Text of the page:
From its inception, Jumanji: Welcome to the Jungle seemed like a really bad idea. A sequel to a mediocre Robin Williams movie from the 90s, which can’t even benefit from a Harrison Ford-like cameo from the beloved late comedian? The whole project reeks of cynicism, every ‘Hollywood has run out of ideas’ thinkpiece’s greatest confirmation that studio executives care more about empty nostalgia and celebrity casting than the crafting of quality entertainment. (Its biggest mistake is confusing a cheeky Guns ‘N Roses poster tagline for a legitimate, workable subtitle.) That being said, if you’re willing to lean into the movie’s complete and utter stupidity, Jumanji might just stumble through its languorous two-hour runtime on sheer charm.
Jumanji: Sweet Child O’ Mine picks up immediately where the first left off, with a plucky teen (Nick Jonas) in 1996 finding the titular board game on a beach and bringing it home. “Who plays board games anymore?” complains Jonas; as if on cue, the game magically transforms itself into an old Atari cartridge (Why Atari? He was literally just playing a Playstation a minute ago), which sucks him into the game immediately upon starting. Cut to twenty years later, when a group of mismatched teens – nerdy Spencer (Alex Wolff), football jock “Fridge” (Ser’Darius Blain), bookish Martha (Morgan Turner) and selfie-obsessed Bethany (Madison Iseman) – find the game in a donation box at school during detention. They turn on the game, pick their characters, and are sucked in likewise.
On the other side, the kids find themselves embodying their perfect video-game avatars: the dweeby Spencer is now beefy adventurer Dr. Bravestone (Dwayne Johnson); Fridge is the diminutive sidekick Moose Finbar (Kevin Hart); vain Bethany is the pudgy middle-aged cartographer Shelly Oberon (Jack Black), and meek Martha becomes the Lara Croft-esque Ruby Roundhouse (Karen Gillan). Now trapped in the game, the four must look past their differences, overcome their flaws, become the heroes they were meant to be, and so on and so forth.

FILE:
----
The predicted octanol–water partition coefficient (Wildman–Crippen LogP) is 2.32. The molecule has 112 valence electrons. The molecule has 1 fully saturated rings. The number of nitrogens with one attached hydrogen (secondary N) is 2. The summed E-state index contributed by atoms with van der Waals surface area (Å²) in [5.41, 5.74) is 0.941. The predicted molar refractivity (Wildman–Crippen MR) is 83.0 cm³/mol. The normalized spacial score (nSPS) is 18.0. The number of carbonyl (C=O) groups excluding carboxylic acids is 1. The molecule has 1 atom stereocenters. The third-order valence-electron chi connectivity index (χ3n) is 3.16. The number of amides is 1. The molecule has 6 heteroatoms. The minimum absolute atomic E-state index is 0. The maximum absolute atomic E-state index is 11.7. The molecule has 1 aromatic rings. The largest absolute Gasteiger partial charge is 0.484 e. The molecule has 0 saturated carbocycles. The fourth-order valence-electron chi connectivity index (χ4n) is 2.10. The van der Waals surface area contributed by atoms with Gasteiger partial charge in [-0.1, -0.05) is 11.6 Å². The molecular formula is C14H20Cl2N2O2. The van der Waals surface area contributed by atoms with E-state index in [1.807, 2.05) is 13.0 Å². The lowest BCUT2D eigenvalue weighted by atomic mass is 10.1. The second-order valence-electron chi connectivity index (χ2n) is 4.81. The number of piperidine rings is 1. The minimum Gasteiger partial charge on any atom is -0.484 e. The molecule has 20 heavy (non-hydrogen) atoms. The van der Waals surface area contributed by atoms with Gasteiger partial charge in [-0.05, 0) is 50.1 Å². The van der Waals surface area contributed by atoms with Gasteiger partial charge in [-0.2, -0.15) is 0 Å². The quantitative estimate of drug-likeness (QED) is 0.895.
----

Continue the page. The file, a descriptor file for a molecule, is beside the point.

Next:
Jumanji: November Rain feels like a film that should have been made ten years ago, and yet it wouldn’t work nearly as well without this specific cast of 2010s A-listers. A good portion of the film’s appeal is seeing Johnson, Hart, Black, and Gillan play against type, incompatible personalities shoved into incongruous bodies. Johnson’s suddenly meek, Gillan is insecure, Black is (slightly) prissier than usual, and Hart…okay, he’s still Kevin Hart. Thanks to their boundless comic energy, and a surprisingly quality chemistry with one another, a decent portion of the gags actually end up successful. Johnson is funny and deeply charismatic as always, but the real treat is seeing Gillan make a meal out of her reluctant sexpot persona. A scene where Gillan attempts to ‘flirt’ with NPCs to create a distraction is a great showcase for her command of physical comedy, muscles she hasn’t flexed this much since Doctor Who and Selfie.
The story of Jumanji: Knockin’ on Heaven’s Door (the product of five different screenwriters, natch) is paper-thin, leaning hard into ’90s-era video game conventions as a self-aware excuse for the film’s utter ridiculousness. The film’s video game world operates on a few flimsy rules: everyone gets three lives, for instance, mining some comic beats out of the game’s tendency to respawn them thousands of feet in the air. Every team member has strengths and weaknesses, which are mostly one-off jokes: Johnson’s strength is smoldering intensity, aka The People’s Eyebrow, while one of Hart’s myriad weaknesses is strength. (“How is strength my weakness?” he wails.) They run across NPCs who repeat pre-programmed phrases, see flashback cutscenes in their minds, and so on. Questions remain as to why we occasionally cut away from our video game heroes to scenes establishing villain Van Pelt (Bobby Cannavale); if this is a game, why are we seeing this? It shouldn’t even be happening. (It’s also best not to question why a video game would design characters with working genitalia, a gag mined frequently by the teenage girl inside Jack Black’s body.)
For all the charm of the main cast, it’s borderline impossible to keep that energy up for two whole hours; by the second and third acts, Jumanji: The Spaghetti Incident starts to run out of steam. Before long, our heroes are trudging through one limp setpiece after another, hoping to keep it all afloat on the strength of Black and Hart’s different brands of comic whinging and Johnson’s sheer magnetism. By the time they finally track down another unwilling prisoner of the game (two guesses as to who that might be), the cast’s precious equilibrium is lost, and all that’s left is to limp through a thuddingly dull climax all the way to the finish line.
Jumanji: Since I Don’t Have You is asinine beyond belief, and by no means should it ever have been made. If you lower your expectations enough, however, you might find some fun diversions in the form of a game cast of comedic talents willing to play with their established personae and have a little fun with it. As dated as the video game conceit may be, it at least offers some novel mechanics for the two-dimensional characters to work through, while the teens inside learn some trite lessons about how to really be yourself. Jumanji: Mr. Brownstone shouldn’t be your first choice for movie night – especially during awards season – but you could do far worse as diversions go.